The New Yorker finally got around to predictive processing with Larissa MacFarquhar’s profile of Andy Clark. Clark is the author of Surfing Uncertainty, the premier book on the subject.
Perception did not, then, simply work from the bottom up; it worked first from the top down. What you saw was not just a signal from the eye, say, but a combination of that signal and the brain’s own ideas about what it expected to see… Continue reading “The Mind-Expanding Ideas of Andy Clark”
Visual art — representational imagery — begins somewhere between fifty and one-hundred thousand years ago, overlapping with the Upper Paleolithic Transition. The period consists of rapid gains in tool technologies alongside the beginnings of modern symbolic thought, with human societies developing currency systems, dispersed social organizations, and increasingly sophisticated religious belief.
To Alva Nöe, writing in 2015’s Strange Tools: Art and Human Nature, the religious and social practices which began in this era, such as funerary rites, rites of passage, religious ceremony, symbolic adornment, and complex linguistic interactions, are examples of organized activities, “evolving patterns of organization” within which humans are embedded. Modern examples include driving a car in a highway system or navigating the complexities of workplace protocol — both being situations where we act improvisationally, within sets of constraints, and using established scripts, pre-determined by the situation’s structural context. Continue reading “Predictive Processing & Art as Cognitive Remodeling”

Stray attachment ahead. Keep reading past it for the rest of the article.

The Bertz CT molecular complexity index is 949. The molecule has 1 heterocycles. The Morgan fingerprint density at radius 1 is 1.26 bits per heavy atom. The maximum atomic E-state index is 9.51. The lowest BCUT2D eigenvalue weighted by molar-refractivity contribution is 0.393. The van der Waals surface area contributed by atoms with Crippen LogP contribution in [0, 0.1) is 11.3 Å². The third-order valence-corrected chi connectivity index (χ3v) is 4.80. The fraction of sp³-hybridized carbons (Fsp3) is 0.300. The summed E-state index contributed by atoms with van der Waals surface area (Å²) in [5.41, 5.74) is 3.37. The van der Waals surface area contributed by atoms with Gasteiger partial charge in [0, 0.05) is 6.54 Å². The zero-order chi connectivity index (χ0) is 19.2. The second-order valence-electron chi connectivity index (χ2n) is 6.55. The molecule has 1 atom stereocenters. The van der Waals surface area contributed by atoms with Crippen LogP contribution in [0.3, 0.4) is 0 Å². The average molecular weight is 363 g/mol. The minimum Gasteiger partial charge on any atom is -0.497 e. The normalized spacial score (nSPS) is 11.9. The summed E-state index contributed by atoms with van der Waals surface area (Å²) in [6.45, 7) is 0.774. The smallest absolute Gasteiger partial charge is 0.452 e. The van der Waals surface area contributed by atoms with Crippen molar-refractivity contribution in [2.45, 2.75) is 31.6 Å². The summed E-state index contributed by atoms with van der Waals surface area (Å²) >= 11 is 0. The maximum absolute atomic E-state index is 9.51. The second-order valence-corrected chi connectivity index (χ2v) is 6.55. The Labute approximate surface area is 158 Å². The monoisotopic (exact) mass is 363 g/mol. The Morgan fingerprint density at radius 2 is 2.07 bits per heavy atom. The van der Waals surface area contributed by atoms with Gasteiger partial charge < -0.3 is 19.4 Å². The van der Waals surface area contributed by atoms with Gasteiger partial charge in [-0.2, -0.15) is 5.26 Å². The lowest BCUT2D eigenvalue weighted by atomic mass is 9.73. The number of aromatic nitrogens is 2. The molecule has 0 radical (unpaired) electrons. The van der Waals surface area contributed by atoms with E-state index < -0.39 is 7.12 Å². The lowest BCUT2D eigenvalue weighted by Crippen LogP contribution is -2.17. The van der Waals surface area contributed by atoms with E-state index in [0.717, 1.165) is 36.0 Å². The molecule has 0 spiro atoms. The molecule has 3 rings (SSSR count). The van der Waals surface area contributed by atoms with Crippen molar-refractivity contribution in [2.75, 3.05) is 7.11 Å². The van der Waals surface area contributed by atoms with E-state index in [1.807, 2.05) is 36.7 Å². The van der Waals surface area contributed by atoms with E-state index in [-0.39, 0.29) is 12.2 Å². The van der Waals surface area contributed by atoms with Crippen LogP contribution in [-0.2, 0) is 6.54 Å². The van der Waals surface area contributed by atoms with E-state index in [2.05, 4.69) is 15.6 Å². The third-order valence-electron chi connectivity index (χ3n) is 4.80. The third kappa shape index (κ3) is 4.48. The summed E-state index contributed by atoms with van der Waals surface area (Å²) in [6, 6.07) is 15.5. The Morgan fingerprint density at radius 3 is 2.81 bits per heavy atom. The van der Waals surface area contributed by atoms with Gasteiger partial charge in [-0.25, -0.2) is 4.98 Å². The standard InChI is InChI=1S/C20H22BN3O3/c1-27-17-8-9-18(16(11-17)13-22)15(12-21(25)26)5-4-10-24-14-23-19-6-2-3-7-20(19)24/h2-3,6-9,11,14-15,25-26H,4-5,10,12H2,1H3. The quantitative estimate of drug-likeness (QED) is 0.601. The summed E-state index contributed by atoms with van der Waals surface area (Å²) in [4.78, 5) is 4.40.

by Suspended Reason w/ James Wood
In Antonioni’s film L’eclisse, the luminous Monica Vitti visits the Rome stock exchange, where her fiance, played by Alain Delon, works. Delon points out a fat man who has just lost 50 million lire. Intrigued, she follows the man. He orders a drink at a bar, barely touches it, then goes to a cafe, where he orders an acqua minerale, which he again barely touches. He is writing something on a piece of paper, and leaves it on the table. We imagine that it must be a set of furious, melancholy figures. Vitti approaches the table, and sees that it is a drawing of a flower. Continue reading “On the Erotics of Intepretation”
James Nulick’s Valencia opens with an HIV diagnosis. Nulick, protagonist, is dying. He has traveled to the southern coast of Spain to stay at the hotel which gives the novel its name. He has traveled there to hasten his death, to preempt the prolonged and painful corporal vulnerability which immunodeficiency entails. Continue reading “Valencia/Rectify/Film/Television/Literature”